Public college should be funded by public taxes
Another year, another 2 percent tuition hike. It’s 5 percent for out of state students and an extra 4 percent if you want to “set” your tuition at a fixed price to avoid even more tuition hikes. The vice president for student affairs actually said in a Daily Wildcat article on March 12 that the university’s business plan was built on an assumption of 2 percent yearly tuition increases, so this sounds like the normal state of affairs. But should it be?
I say, hell no.
I will be the first to admit that I’m one of the lucky ones. My family is comfortably middle class, and the price of school here is far smaller than at many other state colleges and almost all private ones — even more so because I live at home.
And yet my family is still unsure how to pay for my and my brother’s college educations, because even this relatively paltry sum is so high. And forgoing a degree no longer seems to be a viable option, either, given that a bachelor’s degree is now all-but-essential for even low-level jobs.
I look at far less fortunate folks, students who have taken on crippling loan debt or whose families teeter on the brink of bankruptcy just to pay tuition, and the whole state of affairs looks even more grotesque.
It didn’t use to be this way. The cost of tuition at state institutions skyrocketed by 559 percent from 1985 to 2012. From 2008 to 2014 alone, tuition at Arizona’s state universities rose 70 percent.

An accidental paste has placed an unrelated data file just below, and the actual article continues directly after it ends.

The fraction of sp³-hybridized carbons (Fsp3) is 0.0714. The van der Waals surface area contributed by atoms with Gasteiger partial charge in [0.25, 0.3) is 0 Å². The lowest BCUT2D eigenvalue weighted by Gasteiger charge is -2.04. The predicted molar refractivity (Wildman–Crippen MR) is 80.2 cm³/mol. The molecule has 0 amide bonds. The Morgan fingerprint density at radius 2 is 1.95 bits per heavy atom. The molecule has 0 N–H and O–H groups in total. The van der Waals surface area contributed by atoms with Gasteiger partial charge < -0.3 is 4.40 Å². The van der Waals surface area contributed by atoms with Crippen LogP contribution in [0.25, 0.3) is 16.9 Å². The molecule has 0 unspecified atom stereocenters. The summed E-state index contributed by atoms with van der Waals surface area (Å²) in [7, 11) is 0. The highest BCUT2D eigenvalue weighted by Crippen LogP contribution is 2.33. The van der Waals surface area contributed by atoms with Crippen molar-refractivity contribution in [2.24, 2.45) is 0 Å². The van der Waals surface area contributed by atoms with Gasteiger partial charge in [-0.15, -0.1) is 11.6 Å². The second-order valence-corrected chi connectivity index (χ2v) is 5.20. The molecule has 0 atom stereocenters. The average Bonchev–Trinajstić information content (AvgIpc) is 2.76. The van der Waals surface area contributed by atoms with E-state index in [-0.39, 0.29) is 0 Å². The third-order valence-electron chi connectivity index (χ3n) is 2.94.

The reason for this is simple: budget cuts. States stopped paying large chunks of higher education operating costs, forcing universities to take more money from student tuition. The institutions charged with educating the general public at a low cost now resemble private schools more than the public goods they were created to be.
The problem can be also be tracked back to President Ronald Reagan’s administration, when funding for grants was cut and the push for student loans began. It was part of an overall trend in which government programs were choked off, pitting education against other discretionary spending programs for what little funds remained. Usually, students lost.
This reflects our rather poor priorities as a society, and it needs to stop. We cannot sit idly by while the future labor and economic power of our society is burdened with debt and fear by a government that is afraid to spend money even on the things that government is obligated to spend money on.
The government could easily fund a far higher percentage of college operating costs just by raising taxes on the proverbial “one percent,” or the wealthiest 1 percent of people in the U.S. The U.S. has one of the lowest tax rates of any industrialized nation, ranking 22nd out of 25 countries according to The Atlantic, and the tax rate on the rich is about one-third of what it was in the early 1960s, according to famed economist Thomas Piketty. I think the one percent could live with a bump in taxes to pay for the general public’s education, and we should push for that to happen.
As the new school year begins, I say, let’s start this fight. Education should not be perverted into a profit-making scheme but must exist as a public good that is accessible to all. And the most notable feature of a public good, of course, is public funding. Let’s make that the notable feature of our public education.
Follow Tom Johnson @tbok1992